Looking for a beautiful half-day hike through Mount Rainier National Park? The Glacier Basin Trail is definitely worth your consideration. Described as a moderate difficulty hike, the trail is a 7-mile long round-trip with 1,700 feet of elevation gain.
The trail ascends the upper White River Valley through dense evergreen forests and wide expanses of wildflower-filled meadows, following an old mining trail to reach a glacial moraine with impressive views of Mount Rainier and St Elmo Pass.
The Glacier Basin Trail is described as family-friendly, and if traversed in the summer months, hikers will be rewarded with many opportunities to view wildlife living in this area. Mountain goats, chipmunks, pikas, and the occasional bear have been sighted along the trail. Hikers report finding rusted mining tools along this once busy mining road. With no more mining, the trail is left to nature enthusiasts and mountaineers, wildlife, and wildflowers.
About The Glacier Basin Trail: Fast Facts
- Location: Mount Rainier National Park
- Length: 7.82mi (AllTrails),6.5mi (WTA)
- Elevation Change: 2194.88ft (AllTrails), 1600ft (WTA)
- Highest Point: 5900ft (per the Washington Trails Association)
- Type of Hike: Out and Back
Glacier Basin Trail History
Although the trail follows an old mining road, no mining has been done here since 1984, a whole decade after the area became a national park. According to Mt. Rainier Tourism Guide, the Glacier Basin at one time was home to as many as 41 mining claims. The largest, Starbo Mine, had its own hotel and power plant.
With dreams of unearthing riches, copper ore mining began in the region in the late 1800s. “Nothing of commercial value was extracted and mining operations were eventually suspended” leaving a path for hikers and mountaineers which would become the Glacier Basin Trail. Located on the eastern side of Mt. Rainier, (the sunny side), the trail winds alongside the glacier-fed White River.
After flooding yet again washed out the trail in 2006, the park decided to build a new trail, no longer susceptible to seasonal flooding. Over four summers and with Herculean effort, the WTA (Washington Trails Association) and park employees constructed the new trail. Now high, dry, and wide, the 6,500 feet of the new trail is enjoyed by all.
Before Europeans appeared on the scene, this area was home to Native Americans who used the park not for permanent habitation but as hunting grounds and for spirit quests. Archeologists from Washington State University have uncovered evidence of pre-historic humans inhabiting the area from 8,000 to 4,500 BCE, discovering charcoal for cooking fires they used.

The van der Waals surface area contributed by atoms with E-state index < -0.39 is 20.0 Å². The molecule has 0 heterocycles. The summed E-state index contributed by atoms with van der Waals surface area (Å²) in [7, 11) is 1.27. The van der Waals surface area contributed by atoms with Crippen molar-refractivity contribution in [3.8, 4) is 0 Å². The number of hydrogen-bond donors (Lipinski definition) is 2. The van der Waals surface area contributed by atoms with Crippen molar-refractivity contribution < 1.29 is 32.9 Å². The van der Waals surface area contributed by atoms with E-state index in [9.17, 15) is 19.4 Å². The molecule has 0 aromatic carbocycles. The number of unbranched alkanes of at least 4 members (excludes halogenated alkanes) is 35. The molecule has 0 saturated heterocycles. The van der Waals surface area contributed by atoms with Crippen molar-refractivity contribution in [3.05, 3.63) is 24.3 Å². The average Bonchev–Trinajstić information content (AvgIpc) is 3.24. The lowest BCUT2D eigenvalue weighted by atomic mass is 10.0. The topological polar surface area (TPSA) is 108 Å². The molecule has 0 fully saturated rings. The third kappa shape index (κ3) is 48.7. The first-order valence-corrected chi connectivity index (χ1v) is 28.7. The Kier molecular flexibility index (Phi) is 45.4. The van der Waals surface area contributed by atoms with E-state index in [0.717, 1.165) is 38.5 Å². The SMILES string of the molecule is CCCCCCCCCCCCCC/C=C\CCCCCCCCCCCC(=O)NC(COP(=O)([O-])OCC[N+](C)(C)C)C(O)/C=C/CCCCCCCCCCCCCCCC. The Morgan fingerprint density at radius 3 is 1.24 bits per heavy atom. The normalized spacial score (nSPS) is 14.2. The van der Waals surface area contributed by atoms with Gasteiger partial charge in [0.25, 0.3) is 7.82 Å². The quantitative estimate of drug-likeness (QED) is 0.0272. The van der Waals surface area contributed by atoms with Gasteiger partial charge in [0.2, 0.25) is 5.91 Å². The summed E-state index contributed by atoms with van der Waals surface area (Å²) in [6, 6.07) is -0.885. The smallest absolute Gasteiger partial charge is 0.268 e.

Fast forward to more modern times, years of effort by conservationists and the Sierra Club resulted in Congress passing a bill establishing the Mount Rainier National Park in 1899 making it the fifth national park and the first national forest. The bill was signed by then-President William McKinley after assurances the land was not suitable for farming or mining.
In 1931 the Mount Rainier National Park opened with one road and a small visitors center. In the following years, the CCC expanded the park’s trails and facilities. Most of these trails are still in use today.
The park was named a National Historic Landmark in February of 1997. Since its inception, the park has been very popular with both locals and tourists, receiving an average of 2 million visitors per year. On track for a record-breaking year, the park received over 130,000 visitors in the first few months of 2021.
Getting to The Glacier Basin Trail
From Enumclaw, travel east on Highway 410 for 43 miles to Mount Rainier National Park, White River entrance. Follow this road for five miles, cross over the White River, then turn left onto White River Road.
Continue on this road until it ends at the White River Campground. The trailhead is at the upper loop in the campground. Arrive early during sunny summer months as the parking lot fills up very quickly.
PARK FACILITIES AND REGULATIONS
As a designated wilderness area, Mount Rainier National Park has a list of items and activities prohibited in the park, on the trails, or in the backcountry. Please note the following prohibitions:
Fire – white-gas, iso-butane cartridge, or alcohol stoves are allowed. No bio-fuel fires utilizing woods, sticks, pinecones, weeds, etc. allowed
- Use of firearms
- Bows/arrows or slingshots
- Destroying or disturbing any natural, cultural, or archeological feature
- Feeding, disturbing, or hunting wildlife
- Short-cutting the switchbacks on any trail
- Polluting or contaminating any water source (with soap or human waste, etc.)
- Camping within 100 feet of water (except in designated campgrounds)
- Leaving trash in pit toilets or elsewhere in the wildernes
Also please note the following:
● ALL trash must be packed out
● Anyone remaining overnight must have a wilderness permit or a climbing pass